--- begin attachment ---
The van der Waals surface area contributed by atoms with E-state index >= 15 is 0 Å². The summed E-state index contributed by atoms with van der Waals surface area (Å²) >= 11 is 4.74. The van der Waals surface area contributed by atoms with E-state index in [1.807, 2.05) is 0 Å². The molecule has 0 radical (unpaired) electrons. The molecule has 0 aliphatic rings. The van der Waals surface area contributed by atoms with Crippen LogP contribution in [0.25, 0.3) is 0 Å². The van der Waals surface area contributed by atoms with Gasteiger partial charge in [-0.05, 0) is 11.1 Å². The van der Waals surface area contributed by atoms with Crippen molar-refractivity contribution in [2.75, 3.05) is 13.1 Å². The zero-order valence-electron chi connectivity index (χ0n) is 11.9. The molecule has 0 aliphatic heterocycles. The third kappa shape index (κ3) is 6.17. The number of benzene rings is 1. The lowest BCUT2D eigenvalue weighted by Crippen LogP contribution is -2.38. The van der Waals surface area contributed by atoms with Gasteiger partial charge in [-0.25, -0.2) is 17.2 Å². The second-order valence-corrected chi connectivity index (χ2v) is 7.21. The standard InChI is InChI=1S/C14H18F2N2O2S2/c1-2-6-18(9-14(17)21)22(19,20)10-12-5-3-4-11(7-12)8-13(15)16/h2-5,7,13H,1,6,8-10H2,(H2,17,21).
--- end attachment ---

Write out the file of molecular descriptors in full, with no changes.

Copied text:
The van der Waals surface area contributed by atoms with E-state index >= 15 is 0 Å². The summed E-state index contributed by atoms with van der Waals surface area (Å²) >= 11 is 4.74. The van der Waals surface area contributed by atoms with E-state index in [1.807, 2.05) is 0 Å². The molecule has 0 radical (unpaired) electrons. The molecule has 0 aliphatic rings. The van der Waals surface area contributed by atoms with Crippen LogP contribution in [0.25, 0.3) is 0 Å². The van der Waals surface area contributed by atoms with Gasteiger partial charge in [-0.05, 0) is 11.1 Å². The van der Waals surface area contributed by atoms with Crippen molar-refractivity contribution in [2.75, 3.05) is 13.1 Å². The zero-order valence-electron chi connectivity index (χ0n) is 11.9. The molecule has 0 aliphatic heterocycles. The third kappa shape index (κ3) is 6.17. The number of benzene rings is 1. The lowest BCUT2D eigenvalue weighted by Crippen LogP contribution is -2.38. The van der Waals surface area contributed by atoms with Gasteiger partial charge in [-0.25, -0.2) is 17.2 Å². The second-order valence-corrected chi connectivity index (χ2v) is 7.21. The standard InChI is InChI=1S/C14H18F2N2O2S2/c1-2-6-18(9-14(17)21)22(19,20)10-12-5-3-4-11(7-12)8-13(15)16/h2-5,7,13H,1,6,8-10H2,(H2,17,21).